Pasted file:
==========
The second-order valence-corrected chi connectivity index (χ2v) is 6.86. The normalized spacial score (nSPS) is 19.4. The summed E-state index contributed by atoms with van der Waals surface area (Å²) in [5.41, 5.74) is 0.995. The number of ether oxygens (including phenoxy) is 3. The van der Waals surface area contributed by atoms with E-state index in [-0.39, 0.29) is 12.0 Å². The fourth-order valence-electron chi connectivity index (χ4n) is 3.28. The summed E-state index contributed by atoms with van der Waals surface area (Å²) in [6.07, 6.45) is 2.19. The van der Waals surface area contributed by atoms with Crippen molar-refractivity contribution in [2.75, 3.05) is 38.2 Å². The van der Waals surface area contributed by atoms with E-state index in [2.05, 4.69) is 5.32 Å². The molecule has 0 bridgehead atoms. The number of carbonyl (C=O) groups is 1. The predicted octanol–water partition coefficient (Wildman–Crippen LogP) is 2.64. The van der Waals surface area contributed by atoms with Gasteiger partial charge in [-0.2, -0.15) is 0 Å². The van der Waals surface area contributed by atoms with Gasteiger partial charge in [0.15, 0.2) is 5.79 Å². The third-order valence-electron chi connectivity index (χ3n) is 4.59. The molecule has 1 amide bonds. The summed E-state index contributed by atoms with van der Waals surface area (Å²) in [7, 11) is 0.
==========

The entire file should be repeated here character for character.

The second-order valence-corrected chi connectivity index (χ2v) is 6.86. The normalized spacial score (nSPS) is 19.4. The summed E-state index contributed by atoms with van der Waals surface area (Å²) in [5.41, 5.74) is 0.995. The number of ether oxygens (including phenoxy) is 3. The van der Waals surface area contributed by atoms with E-state index in [-0.39, 0.29) is 12.0 Å². The fourth-order valence-electron chi connectivity index (χ4n) is 3.28. The summed E-state index contributed by atoms with van der Waals surface area (Å²) in [6.07, 6.45) is 2.19. The van der Waals surface area contributed by atoms with Crippen molar-refractivity contribution in [2.75, 3.05) is 38.2 Å². The van der Waals surface area contributed by atoms with E-state index in [2.05, 4.69) is 5.32 Å². The molecule has 0 bridgehead atoms. The number of carbonyl (C=O) groups is 1. The predicted octanol–water partition coefficient (Wildman–Crippen LogP) is 2.64. The van der Waals surface area contributed by atoms with Gasteiger partial charge in [-0.2, -0.15) is 0 Å². The van der Waals surface area contributed by atoms with Gasteiger partial charge in [0.15, 0.2) is 5.79 Å². The third-order valence-electron chi connectivity index (χ3n) is 4.59. The molecule has 1 amide bonds. The summed E-state index contributed by atoms with van der Waals surface area (Å²) in [7, 11) is 0.